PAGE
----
love you first

IMG_7244I don’t understand you. I don’t know who you are. I don’t know if it matters.

The best I can hope for is knowing me, and loving you. It’s just a mystery.

But if there is no knowing me, then there is no loving you. That’s not a mystery. It just is.

I cannot fix the pain in I see in your eyes. But look, look into mine, and see the joy there. Why, why not?

Love you. Love you first. I can wait. Smile first. The Buddha smile. Then, love me, smiling.

Snow fog, impromptu lakes, Ruiz and equal rights

IMG_7248Yeah, so the arctic blast was followed up this morning with lightning, thunder and rain. This afternoon, the warm temps are wafting what snow remains into fog. Elsewhere, the melted snow is flooding into seemingly spontaneous lakes, one of which is in my front yard, and others which are stretching across the roadways. Although the roads are for the most part clear, my driveway is a slippery, wet, icy mess. When I went to leave this morning, I backed up, applied the brakes, and …just… kept… going. Thought I would crash into something, but managed to avoid it. Ah, the joys of Michigan winters.

I was supposed to run with my buddies today once the lightning subsided, and I was all prepared to do it. Looking forward to it, in fact. There is nothing I like better than feeling all intrepid by running in weather. Nevertheless, power was out in some places and one of my buddies couldn’t get out of the garage and well, you know, …. run was cancelled. I suppose, I suppose I could have run anyway, but it just quashed all my ambition,

My thoughts are all over the map today. One is on a book I plan to read shortly, inspired by (thank you very much) a post from the delightful Disashi Soul. I like the premise of The Four Agreements by Don Miguel Ruiz as described on Amazon. 1. Be impeccable with your words. 2. Don’t take anything personally. 3. Don’t make assumptions. 4. Always do your best.  What’s not to like? I will read the book, and let you know.

IMG_7251Another thought on my mind, of course, completely unrelated. That would be the 26th Amendment to the Constitution. When I was in my teens, I remember campaigning for this constitutional amendment. I remember that with soldiers dying in Vietnam, it did not make sense to me that some of them never had the right to vote in the country for which they died. Others felt the same way, and ultimately the amendment giving the right to vote at 18 was ratified and adopted.

Okay. I still have issues. This time it would be with our inability to ratify and adopt the simple language of the Equal Rights Amendment. The ERA has languished for decades as our country can’t quite bring itself to say, “Yeah, we’re all equal.”  Really, what is wrong with us that we cannot, in all these years, manage to say that our constitution views us all equally, regardless of gender? It makes me feel embarrassed, ashamed for us. Everyone likes to act like we have this great, forward-thinking country, and yet the very basis of things is flawed because we can’t handle a simple step like this. And yes, this is on women as well as men.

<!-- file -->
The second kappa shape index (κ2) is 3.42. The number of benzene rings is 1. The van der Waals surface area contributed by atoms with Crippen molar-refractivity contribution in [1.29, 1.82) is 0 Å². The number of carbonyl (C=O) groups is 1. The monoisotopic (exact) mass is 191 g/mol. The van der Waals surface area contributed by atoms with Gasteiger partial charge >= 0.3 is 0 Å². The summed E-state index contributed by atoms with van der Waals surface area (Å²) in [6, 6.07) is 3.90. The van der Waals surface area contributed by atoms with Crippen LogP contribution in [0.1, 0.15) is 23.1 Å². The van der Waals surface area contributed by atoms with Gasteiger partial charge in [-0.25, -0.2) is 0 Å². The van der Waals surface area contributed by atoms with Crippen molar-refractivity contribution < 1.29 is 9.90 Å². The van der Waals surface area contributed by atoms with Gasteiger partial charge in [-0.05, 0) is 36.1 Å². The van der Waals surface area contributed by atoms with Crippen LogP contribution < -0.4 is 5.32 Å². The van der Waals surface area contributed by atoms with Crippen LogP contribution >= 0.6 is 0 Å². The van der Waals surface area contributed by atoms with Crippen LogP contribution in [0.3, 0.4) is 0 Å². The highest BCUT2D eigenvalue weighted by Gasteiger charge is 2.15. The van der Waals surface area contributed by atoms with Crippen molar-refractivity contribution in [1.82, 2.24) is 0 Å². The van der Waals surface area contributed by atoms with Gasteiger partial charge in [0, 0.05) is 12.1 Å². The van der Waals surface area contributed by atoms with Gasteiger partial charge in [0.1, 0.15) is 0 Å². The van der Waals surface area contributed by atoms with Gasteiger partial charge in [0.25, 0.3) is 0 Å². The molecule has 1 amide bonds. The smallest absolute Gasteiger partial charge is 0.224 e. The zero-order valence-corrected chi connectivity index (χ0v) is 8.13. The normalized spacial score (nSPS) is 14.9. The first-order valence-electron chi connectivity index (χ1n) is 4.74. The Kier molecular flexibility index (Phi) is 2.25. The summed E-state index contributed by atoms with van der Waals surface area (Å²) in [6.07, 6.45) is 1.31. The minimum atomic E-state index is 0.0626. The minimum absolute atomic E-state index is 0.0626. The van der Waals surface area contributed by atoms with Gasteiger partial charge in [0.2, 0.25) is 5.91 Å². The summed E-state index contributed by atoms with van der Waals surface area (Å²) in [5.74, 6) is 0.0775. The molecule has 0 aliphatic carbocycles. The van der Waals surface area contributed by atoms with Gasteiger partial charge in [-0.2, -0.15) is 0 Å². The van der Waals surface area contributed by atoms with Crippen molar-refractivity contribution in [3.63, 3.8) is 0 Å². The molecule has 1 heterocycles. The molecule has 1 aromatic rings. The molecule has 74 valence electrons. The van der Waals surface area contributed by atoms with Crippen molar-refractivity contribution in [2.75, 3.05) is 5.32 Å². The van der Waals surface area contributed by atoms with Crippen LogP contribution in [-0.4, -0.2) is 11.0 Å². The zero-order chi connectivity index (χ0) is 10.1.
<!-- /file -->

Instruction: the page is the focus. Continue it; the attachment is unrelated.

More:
Women, where are our voices? We’re a little more than half of the population of the country. We have jobs, we parent, we fight and die for our country, and yay, we can vote, but our own constitution stops short of acknowledging we are equal. The fact that the language as been on the line for decades but couldn’t quite get ratified tells us that at least some people believe we are not equal, and by their ability to hold sway, we are not.  Well, come on. This is just asinine. We may have ways we’re different, but we’re all people here.

Perhaps rather than attending Super Bowl parties we should be out campaigning for this very most fundamental issue that affects us and our progeny. How is it that we can all rally around inane things like the Super Bowl, but there’s precious little momentum for our rights, or for peace, justice, you know, that sort of thing?

This is not to disparage the efforts of those who do have the courage and focus to be out there on the issues, but it is a call for the rest of us to wake up.

And yes, there are plenty of men who get the equality issue. Nevertheless, all I keep hearing on this subject from the male, ahem,  leadership in this country is the furthering of crap legislation that is actively anti-woman. That would be from every level of government, including my own and other states’ shameful efforts against women, allowed to move apace despite pushback from the electorate. What the hell?  Or how about religious leadership that actively seeks to put women down and essentially, do them harm? Yeah, the Catholic male-led hierarchy may be leading the pack in this, but they have plenty of company across the board in organized religion. It’s. Not. Okay.